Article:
Whether we are talking about physical, sexual, or emotional violence: there will always be voices blaming the victims for whatever happened. Even in cases as clear-cut as in Eric Garner’s death, there remain many who blame the victim as being “complicit” in his own killing. Many of those like NYPD Union President, Patrick Lynch, are completely convinced that Eric Garner was responsible for being choked to death (although the use of excessive force was not directly his cause of death, it certainly contributed).
This happens more often than most of us expect, and as Ali Safran (who I knew years ago) explains in her article detailing her experience with sexual assault and her ordeal bringing it to trial:
…the prosecutor sat me in a room with a detective and my state-assigned victim advocate, where they interrogated me, telling me that I was wrong: wrong about what I remembered I was wearing, wrong about through which door my perpetrator had left my car. I must be lying. They begged me to recant my story, telling me, “We’re dropping this case. Just tell us you’re making it up.”
I left devastated: Instead of being treated as a victim, I was treated as a lying criminal, and my assailant went unpunished. No officer ever interrogated my assailant, the actual criminal, about what he’d done. Instead they chose to interrogate me.
Why should victims of sexual or physical assault be treated as if they are malicious liars? Why does it seem that authority figures are especially willing to reject the experience of those who have been harmed? Why did our article about the Michael Brown shooting generate so many comments claiming that Brown “deserved” it, or had led to his own death?
The reason is actually more simple than you might expect: it is a combination of cognitive dissonance and a fear of empathizing with powerlessness. Many people, especially those who gravitate towards positions of authority, are inclined to view themselves as “in control” of everything that happens to them: a comforting thought. For these people to accept that a victim was truly not in control, truly powerless in the situation, they would have to accept that something like this could happen to them. For many people, this thought is simply too scary and it becomes far easier to simply reject the experience of the victim/survivor or even to blame them.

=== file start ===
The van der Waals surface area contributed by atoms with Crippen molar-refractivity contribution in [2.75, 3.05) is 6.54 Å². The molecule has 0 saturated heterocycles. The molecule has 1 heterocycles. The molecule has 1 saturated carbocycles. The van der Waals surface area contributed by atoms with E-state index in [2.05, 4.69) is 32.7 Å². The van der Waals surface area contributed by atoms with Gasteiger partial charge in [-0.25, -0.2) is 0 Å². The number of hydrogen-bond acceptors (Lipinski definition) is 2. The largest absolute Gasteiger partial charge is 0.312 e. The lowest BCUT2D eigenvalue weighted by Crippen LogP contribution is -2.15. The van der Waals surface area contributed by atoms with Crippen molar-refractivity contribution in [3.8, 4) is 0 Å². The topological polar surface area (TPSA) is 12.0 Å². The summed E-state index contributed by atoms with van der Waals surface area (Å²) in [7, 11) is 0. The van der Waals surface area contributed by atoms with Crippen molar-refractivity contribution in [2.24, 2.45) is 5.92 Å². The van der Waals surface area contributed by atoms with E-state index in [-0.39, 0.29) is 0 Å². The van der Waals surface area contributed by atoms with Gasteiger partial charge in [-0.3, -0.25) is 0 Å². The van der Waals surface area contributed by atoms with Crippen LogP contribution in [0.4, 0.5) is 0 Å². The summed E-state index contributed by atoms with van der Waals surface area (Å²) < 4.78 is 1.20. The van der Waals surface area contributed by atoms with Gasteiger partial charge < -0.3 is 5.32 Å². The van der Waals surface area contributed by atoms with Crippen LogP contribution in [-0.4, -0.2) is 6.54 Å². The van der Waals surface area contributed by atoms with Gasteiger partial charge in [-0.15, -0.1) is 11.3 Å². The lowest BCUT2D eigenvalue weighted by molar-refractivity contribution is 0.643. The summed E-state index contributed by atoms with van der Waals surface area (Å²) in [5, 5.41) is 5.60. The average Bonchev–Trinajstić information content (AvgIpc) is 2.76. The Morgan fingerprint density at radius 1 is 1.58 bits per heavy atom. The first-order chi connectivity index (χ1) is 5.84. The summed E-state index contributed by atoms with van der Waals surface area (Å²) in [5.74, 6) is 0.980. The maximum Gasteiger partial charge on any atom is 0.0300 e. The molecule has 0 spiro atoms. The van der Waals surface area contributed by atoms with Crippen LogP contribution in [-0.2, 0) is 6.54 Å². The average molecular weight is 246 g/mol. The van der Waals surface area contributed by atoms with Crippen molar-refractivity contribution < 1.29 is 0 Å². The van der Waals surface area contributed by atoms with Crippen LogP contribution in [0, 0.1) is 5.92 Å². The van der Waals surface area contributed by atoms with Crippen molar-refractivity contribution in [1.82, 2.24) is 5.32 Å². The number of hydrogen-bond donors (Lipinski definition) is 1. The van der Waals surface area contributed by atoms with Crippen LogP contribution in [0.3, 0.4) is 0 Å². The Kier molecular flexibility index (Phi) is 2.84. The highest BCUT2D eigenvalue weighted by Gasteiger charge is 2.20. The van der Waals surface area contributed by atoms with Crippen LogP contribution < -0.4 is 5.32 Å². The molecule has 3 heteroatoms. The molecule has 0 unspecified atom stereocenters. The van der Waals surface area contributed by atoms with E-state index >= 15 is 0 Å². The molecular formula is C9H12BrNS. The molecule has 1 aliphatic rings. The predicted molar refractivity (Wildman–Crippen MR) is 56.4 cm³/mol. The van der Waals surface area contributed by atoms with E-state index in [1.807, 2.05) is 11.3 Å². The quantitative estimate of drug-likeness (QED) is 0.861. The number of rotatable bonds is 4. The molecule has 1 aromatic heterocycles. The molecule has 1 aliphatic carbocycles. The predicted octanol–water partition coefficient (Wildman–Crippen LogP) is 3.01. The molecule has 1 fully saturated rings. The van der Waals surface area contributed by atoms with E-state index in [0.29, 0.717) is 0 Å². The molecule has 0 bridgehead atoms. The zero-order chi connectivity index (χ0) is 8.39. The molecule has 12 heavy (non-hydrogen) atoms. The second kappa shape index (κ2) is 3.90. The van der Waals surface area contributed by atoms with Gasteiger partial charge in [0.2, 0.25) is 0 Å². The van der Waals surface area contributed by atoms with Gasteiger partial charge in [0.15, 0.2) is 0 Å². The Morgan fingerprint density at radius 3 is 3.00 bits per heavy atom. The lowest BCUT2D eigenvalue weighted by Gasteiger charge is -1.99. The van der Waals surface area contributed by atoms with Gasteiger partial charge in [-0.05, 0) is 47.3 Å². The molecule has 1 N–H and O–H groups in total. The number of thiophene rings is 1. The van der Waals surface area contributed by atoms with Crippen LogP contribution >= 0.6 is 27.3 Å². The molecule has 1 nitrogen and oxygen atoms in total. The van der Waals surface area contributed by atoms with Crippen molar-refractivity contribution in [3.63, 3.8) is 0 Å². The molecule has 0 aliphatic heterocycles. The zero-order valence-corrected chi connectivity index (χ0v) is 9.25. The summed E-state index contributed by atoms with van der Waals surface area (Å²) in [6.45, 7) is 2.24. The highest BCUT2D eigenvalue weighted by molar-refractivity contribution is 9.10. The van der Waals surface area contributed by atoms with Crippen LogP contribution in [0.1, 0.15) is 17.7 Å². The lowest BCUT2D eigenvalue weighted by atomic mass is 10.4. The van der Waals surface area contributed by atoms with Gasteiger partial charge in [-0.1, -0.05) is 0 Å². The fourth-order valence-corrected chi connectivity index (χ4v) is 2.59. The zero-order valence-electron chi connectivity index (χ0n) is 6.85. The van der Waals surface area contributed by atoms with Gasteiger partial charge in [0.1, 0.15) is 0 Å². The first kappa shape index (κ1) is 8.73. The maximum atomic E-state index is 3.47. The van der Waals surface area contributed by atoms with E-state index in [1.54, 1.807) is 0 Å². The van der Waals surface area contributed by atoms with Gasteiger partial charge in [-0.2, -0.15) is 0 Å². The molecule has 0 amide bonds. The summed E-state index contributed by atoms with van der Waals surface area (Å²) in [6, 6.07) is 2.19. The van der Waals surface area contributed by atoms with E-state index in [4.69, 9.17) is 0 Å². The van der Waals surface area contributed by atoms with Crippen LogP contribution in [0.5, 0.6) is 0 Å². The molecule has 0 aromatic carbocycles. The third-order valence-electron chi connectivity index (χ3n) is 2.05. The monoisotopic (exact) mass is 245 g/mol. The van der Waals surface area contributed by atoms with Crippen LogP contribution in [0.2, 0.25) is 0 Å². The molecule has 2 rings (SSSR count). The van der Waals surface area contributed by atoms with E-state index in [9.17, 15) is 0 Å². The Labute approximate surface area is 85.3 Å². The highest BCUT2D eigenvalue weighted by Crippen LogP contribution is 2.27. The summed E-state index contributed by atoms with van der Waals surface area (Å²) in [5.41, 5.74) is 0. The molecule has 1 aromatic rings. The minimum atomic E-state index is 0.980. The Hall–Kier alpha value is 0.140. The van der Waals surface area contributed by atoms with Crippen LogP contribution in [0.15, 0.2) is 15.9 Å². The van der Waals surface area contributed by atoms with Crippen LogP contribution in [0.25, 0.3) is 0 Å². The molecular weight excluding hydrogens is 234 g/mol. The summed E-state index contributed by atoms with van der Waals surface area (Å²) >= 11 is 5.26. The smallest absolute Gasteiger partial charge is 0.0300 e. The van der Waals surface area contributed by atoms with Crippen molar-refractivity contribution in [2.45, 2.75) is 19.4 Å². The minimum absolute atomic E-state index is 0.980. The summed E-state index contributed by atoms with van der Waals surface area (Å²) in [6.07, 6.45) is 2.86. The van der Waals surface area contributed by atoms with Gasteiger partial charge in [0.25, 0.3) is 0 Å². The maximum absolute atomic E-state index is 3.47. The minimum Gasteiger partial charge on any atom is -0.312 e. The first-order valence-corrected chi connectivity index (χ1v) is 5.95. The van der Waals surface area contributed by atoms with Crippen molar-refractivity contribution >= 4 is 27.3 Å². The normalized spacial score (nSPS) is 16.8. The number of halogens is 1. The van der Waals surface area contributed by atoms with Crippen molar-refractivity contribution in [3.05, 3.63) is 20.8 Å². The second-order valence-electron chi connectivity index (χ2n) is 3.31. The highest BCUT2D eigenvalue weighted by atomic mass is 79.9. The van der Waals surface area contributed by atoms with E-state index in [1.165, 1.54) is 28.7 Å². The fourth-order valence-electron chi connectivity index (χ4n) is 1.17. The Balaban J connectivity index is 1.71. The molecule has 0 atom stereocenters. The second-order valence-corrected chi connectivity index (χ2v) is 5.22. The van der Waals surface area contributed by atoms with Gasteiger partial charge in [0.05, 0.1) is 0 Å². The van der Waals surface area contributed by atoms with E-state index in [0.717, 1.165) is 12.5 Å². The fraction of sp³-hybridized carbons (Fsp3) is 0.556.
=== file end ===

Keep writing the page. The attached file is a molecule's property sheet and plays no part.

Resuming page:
For many people, even admitting they were a victim is a difficult thing.It requires them to admit that they were not in control of a potentially traumatizing situation, admitting that they need help, and admitting that they might not be totally in control of their lives. For many people, this is something shameful and scary. It is probably the major reason that many (probably the majority) of victims of abuse fail to report it. It certainly doesn’t help that, when they do decide to report it, they are treated with rejection and extreme skepticism.
According to statistics from the Bureau of Justice Statistics’ National Crime Victimization Survey, around 60% of rapes or sexual assaults are never reported. Out of 100 cases of rape, 40 are reported, 10 lead to an arrest, 8 are prosecuted, 4 are convicted, and only 3 will actually serve any time behind bars.
Abuse is far more common than most people expect, and common understanding of the issues is frequently highly divorced from the facts. With only approximately 2% of cases actually stemming out of a false or misrepresented accusation: the vast majority of abuse, of likely any sort, that we hear about is real. We also need to be present of the fact that most cases of sexual or physical abuse are not reported, and in those circumstances: few offenders are actually held responsible and punished. It may feel safer for some people to blame the victim, but that simply doesn’t correspond with reality. These people need our understanding and empathy, and not our cynical skepticism.